I’m not saying I didn’t make mistakes in my job as a director at 25. I can think of several right now, off the top of my head, some of which still embarrass me. But I did a good job, as good a job as I could do. I gave it my all, earnestly. It turns out that in this modern world of ours, where youth is prized more than experience, that my performance as a young person in management was an exception, because most young people I see in management are a disappointment to say the least. They’re no good, and they’re not even trying. They’re not giving it their all. They’re bullshitting their way through their jobs and their lackluster, inadequate performances are accepted as-is, because “you can’t get better people nowadays, there’s a skilled labor shortage”. 

Really? There is one? In an ever-growing world, with 7.2 billion people (at the moment), there’s an HR shortage? What a shame… I wonder how much worse this shortage will be when we’ll be at 8 billion… And how come we didn’t have a shortage of people during the Great Depression, when there were only 2 billion people in the world? You know, back when (mostly) experienced people were promoted to management positions? 

I think we are somehow confusing youthful enthusiasm with leadership potential; energy with stamina; bright faces with optimism; intelligence with wisdom; knowledge with experience; a tailored suit and good cosmetics with a good work ethic. There’s a lot of confusion going on. I suppose it’s to be expected when so many changes are taking place in the world. Perhaps in this day and age it’s easy to look at the worn, exhausted faces of older employees and believe they can’t carry the load of a department or division or company, but it’s not about the cosmetics; it’s about the experience, the ability to look at the big picture and the small details. These are things that come with age, with dedication to one’s career and yes, with wrinkles and white hair.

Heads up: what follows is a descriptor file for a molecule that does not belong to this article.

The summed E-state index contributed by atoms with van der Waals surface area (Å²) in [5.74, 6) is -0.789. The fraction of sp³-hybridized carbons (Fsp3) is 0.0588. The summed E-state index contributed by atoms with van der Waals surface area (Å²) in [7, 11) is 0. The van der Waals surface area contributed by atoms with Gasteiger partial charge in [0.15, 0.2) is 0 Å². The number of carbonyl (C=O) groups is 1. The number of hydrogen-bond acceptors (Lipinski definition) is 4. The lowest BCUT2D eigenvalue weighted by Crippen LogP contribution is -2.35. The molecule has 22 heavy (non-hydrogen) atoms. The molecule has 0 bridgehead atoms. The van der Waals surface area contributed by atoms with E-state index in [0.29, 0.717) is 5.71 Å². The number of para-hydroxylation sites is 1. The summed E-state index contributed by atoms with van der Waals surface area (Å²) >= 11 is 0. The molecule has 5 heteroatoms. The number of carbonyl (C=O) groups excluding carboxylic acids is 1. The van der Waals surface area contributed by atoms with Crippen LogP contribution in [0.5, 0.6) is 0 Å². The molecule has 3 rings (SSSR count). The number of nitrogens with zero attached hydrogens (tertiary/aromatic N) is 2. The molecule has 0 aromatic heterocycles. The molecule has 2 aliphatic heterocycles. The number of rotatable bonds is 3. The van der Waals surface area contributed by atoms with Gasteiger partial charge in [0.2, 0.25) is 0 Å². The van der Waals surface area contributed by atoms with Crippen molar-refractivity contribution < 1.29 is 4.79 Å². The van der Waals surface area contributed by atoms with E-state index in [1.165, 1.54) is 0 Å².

If you’re stumbling onto this post randomly and you don’t know my website, you’re probably waiting for the pitch. Well, there isn’t one. I’m not selling my services. I’m busy enough with my own work. Thanks for reading this and carry on. 


Management: wasted on the youth


Dr. Eugster on aging, work and exercise

If you’re not familiar with Dr. Charles Eugster, he’s 93 years old and began working out when he was 80-something. He’s a living, breathing example of the kind of life we could all have when we’re older. In this TED Talk, he offers enlightening truths about aging as it currently is throughout the world, and as it could be.


Ted, a dog at 25